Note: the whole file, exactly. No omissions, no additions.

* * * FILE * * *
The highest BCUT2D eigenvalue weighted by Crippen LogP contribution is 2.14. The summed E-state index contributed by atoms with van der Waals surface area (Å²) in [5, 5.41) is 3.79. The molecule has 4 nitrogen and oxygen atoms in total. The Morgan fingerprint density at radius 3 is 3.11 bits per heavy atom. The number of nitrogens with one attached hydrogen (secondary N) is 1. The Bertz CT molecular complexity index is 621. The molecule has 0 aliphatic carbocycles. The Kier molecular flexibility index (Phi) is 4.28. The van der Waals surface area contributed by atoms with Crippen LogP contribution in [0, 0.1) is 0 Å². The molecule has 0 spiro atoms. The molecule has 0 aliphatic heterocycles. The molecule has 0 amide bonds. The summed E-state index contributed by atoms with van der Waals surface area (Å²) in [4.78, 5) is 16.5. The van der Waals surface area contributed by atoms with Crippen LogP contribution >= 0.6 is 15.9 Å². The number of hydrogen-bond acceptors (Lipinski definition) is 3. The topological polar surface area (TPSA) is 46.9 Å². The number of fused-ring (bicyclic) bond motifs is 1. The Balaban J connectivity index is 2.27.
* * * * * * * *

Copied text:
The highest BCUT2D eigenvalue weighted by Crippen LogP contribution is 2.14. The summed E-state index contributed by atoms with van der Waals surface area (Å²) in [5, 5.41) is 3.79. The molecule has 4 nitrogen and oxygen atoms in total. The Morgan fingerprint density at radius 3 is 3.11 bits per heavy atom. The number of nitrogens with one attached hydrogen (secondary N) is 1. The Bertz CT molecular complexity index is 621. The molecule has 0 aliphatic carbocycles. The Kier molecular flexibility index (Phi) is 4.28. The van der Waals surface area contributed by atoms with Crippen LogP contribution in [0, 0.1) is 0 Å². The molecule has 0 spiro atoms. The molecule has 0 aliphatic heterocycles. The molecule has 0 amide bonds. The summed E-state index contributed by atoms with van der Waals surface area (Å²) in [4.78, 5) is 16.5. The van der Waals surface area contributed by atoms with Crippen LogP contribution >= 0.6 is 15.9 Å². The number of hydrogen-bond acceptors (Lipinski definition) is 3. The topological polar surface area (TPSA) is 46.9 Å². The number of fused-ring (bicyclic) bond motifs is 1. The Balaban J connectivity index is 2.27.